When you take your child to the pediatricians you are asked to fill out an autism screening tool known as the Modified Checklist for Autism in Children (MChAT). It asks 20 questions such as “Does your child get upset by everyday noises?” and “Does your child respond when you call his or her name?” While you may be unaware of its purpose when you are filling it out, the MCHAT is a preliminary screening tool in the diagnosis of autism. It does not provide a diagnosis but rather targets children that need further testing for autism. However, parents do not have to rely solely on the MCHAT if they have concerns regarding their child as it is merely meant as a screening tool.

Developmental-Behavioral Pediatrician Sarah Schlegel, MD, of Connecticut Children’s Medical Center, recommends discussing any concerns first and foremost with the child’s pediatrician. Further steps are age dependent. The "Birth to Three" program in Connecticut can be utilized for children under three and can be contacted through the Child Development Infoline at 211 or 800.505.7000. If the child is over three and in school, parents can request an evaluation from their school district's special education program. If the child is not in school yet, parents can still turn to the central office or local school for evaluation.

An autism diagnosis can be a scary time for a family, however it is not necessary to deal with it alone. Your child’s pediatrician can serve as your primary resource for further guidance. This may include working with a developmental-behavioral pediatrician, special education in school districts, and utilizing state and nation specific resources. Dr. Schlegel recommends Autism Services and Resources Connecticut. In addition, the Center for Disease Control and Prevention has a list of resources for families.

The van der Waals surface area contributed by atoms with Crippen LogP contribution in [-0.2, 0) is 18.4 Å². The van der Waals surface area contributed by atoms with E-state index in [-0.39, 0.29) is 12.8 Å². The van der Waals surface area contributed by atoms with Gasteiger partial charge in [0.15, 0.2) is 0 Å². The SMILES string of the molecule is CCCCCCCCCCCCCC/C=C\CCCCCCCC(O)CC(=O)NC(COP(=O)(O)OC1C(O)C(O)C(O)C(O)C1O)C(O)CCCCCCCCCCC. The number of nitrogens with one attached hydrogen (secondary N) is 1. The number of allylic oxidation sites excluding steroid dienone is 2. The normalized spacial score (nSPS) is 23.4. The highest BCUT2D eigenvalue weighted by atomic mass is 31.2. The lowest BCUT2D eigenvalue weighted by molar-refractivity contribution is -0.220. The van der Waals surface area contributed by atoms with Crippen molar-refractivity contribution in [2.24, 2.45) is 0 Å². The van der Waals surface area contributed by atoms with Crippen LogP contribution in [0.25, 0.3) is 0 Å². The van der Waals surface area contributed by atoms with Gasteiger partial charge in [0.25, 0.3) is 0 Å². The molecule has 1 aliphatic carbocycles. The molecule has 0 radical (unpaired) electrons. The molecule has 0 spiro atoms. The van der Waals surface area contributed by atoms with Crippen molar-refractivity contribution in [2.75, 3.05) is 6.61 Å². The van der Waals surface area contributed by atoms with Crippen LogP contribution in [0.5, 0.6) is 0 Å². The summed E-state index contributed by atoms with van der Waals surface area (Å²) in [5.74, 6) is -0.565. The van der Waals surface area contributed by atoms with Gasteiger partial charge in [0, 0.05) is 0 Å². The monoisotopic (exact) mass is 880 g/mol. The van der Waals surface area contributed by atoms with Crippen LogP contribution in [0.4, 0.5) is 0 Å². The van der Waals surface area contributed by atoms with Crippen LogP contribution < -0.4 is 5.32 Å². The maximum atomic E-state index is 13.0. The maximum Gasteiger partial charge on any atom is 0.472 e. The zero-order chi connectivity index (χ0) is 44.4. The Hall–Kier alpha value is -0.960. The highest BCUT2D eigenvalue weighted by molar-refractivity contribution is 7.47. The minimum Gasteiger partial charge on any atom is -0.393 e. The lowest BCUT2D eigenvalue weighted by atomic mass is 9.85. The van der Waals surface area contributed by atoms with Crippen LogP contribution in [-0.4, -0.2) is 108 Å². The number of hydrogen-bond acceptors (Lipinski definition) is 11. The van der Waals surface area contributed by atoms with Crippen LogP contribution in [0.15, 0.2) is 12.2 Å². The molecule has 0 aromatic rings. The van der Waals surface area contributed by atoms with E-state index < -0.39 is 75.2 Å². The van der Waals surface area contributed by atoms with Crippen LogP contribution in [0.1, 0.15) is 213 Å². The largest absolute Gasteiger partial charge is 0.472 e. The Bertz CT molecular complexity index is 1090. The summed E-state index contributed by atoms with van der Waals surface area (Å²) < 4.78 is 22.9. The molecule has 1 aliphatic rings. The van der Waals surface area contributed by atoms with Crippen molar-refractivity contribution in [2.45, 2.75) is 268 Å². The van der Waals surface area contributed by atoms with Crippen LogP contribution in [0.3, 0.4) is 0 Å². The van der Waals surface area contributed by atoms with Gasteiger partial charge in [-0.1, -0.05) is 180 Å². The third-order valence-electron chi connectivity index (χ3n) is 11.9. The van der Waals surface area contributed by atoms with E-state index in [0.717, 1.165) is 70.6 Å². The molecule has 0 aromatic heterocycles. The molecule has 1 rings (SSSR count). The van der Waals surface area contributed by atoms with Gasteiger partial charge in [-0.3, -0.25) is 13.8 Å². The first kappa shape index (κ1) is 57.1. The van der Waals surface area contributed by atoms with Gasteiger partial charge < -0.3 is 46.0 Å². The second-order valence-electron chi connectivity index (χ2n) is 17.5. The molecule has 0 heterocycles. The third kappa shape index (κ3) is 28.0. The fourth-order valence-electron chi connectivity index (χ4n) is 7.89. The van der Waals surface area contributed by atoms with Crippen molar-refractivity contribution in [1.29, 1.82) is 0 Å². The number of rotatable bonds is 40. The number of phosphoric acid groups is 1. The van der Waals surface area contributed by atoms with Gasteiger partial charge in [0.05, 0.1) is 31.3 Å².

It is important to realize that autism is a spectrum disorder, meaning that it can present in a range of ways. It will not present the same way in every child. Some children have greater challenges with social interaction, while others have difficulty with verbalization and may even be unable to talk. Still other children may be hypersensitive to sounds, smells, sights, or tactile stimulation. There is no clear-cut presentation, so there is no single treatment method. This is what can make it so challenging to help children with autism and can also make it difficult for parents and family members to understand how the child sees and experiences their environment.